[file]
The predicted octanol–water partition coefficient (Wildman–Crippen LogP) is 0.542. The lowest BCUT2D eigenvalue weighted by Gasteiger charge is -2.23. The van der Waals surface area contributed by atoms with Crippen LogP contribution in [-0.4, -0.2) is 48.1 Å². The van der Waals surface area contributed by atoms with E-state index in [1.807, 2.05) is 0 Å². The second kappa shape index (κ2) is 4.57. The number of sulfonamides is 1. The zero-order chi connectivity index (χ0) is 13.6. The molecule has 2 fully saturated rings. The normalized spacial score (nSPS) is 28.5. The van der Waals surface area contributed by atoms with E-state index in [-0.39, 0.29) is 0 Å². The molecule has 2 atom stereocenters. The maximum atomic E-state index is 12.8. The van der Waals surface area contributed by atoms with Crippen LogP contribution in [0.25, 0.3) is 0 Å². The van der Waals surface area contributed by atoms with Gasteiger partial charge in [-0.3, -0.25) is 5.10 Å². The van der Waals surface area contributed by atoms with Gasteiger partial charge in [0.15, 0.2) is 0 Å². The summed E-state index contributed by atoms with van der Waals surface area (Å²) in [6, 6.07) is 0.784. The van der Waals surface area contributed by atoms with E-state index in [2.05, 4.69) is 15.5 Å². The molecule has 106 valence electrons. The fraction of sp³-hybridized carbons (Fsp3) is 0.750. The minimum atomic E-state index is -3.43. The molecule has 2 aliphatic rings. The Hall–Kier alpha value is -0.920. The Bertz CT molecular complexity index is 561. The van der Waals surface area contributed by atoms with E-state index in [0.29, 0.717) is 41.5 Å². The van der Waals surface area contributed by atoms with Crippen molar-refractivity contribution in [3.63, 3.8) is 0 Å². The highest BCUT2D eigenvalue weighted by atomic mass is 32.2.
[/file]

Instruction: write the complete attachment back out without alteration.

The predicted octanol–water partition coefficient (Wildman–Crippen LogP) is 0.542. The lowest BCUT2D eigenvalue weighted by Gasteiger charge is -2.23. The van der Waals surface area contributed by atoms with Crippen LogP contribution in [-0.4, -0.2) is 48.1 Å². The van der Waals surface area contributed by atoms with E-state index in [1.807, 2.05) is 0 Å². The second kappa shape index (κ2) is 4.57. The number of sulfonamides is 1. The zero-order chi connectivity index (χ0) is 13.6. The molecule has 2 fully saturated rings. The normalized spacial score (nSPS) is 28.5. The van der Waals surface area contributed by atoms with E-state index in [-0.39, 0.29) is 0 Å². The molecule has 2 atom stereocenters. The maximum atomic E-state index is 12.8. The van der Waals surface area contributed by atoms with Crippen LogP contribution in [0.25, 0.3) is 0 Å². The van der Waals surface area contributed by atoms with Gasteiger partial charge in [-0.3, -0.25) is 5.10 Å². The van der Waals surface area contributed by atoms with Gasteiger partial charge in [0.15, 0.2) is 0 Å². The summed E-state index contributed by atoms with van der Waals surface area (Å²) in [6, 6.07) is 0.784. The van der Waals surface area contributed by atoms with E-state index in [2.05, 4.69) is 15.5 Å². The molecule has 106 valence electrons. The fraction of sp³-hybridized carbons (Fsp3) is 0.750. The minimum atomic E-state index is -3.43. The molecule has 2 aliphatic rings. The Hall–Kier alpha value is -0.920. The Bertz CT molecular complexity index is 561. The van der Waals surface area contributed by atoms with E-state index in [0.29, 0.717) is 41.5 Å². The van der Waals surface area contributed by atoms with Crippen molar-refractivity contribution in [3.63, 3.8) is 0 Å². The highest BCUT2D eigenvalue weighted by atomic mass is 32.2.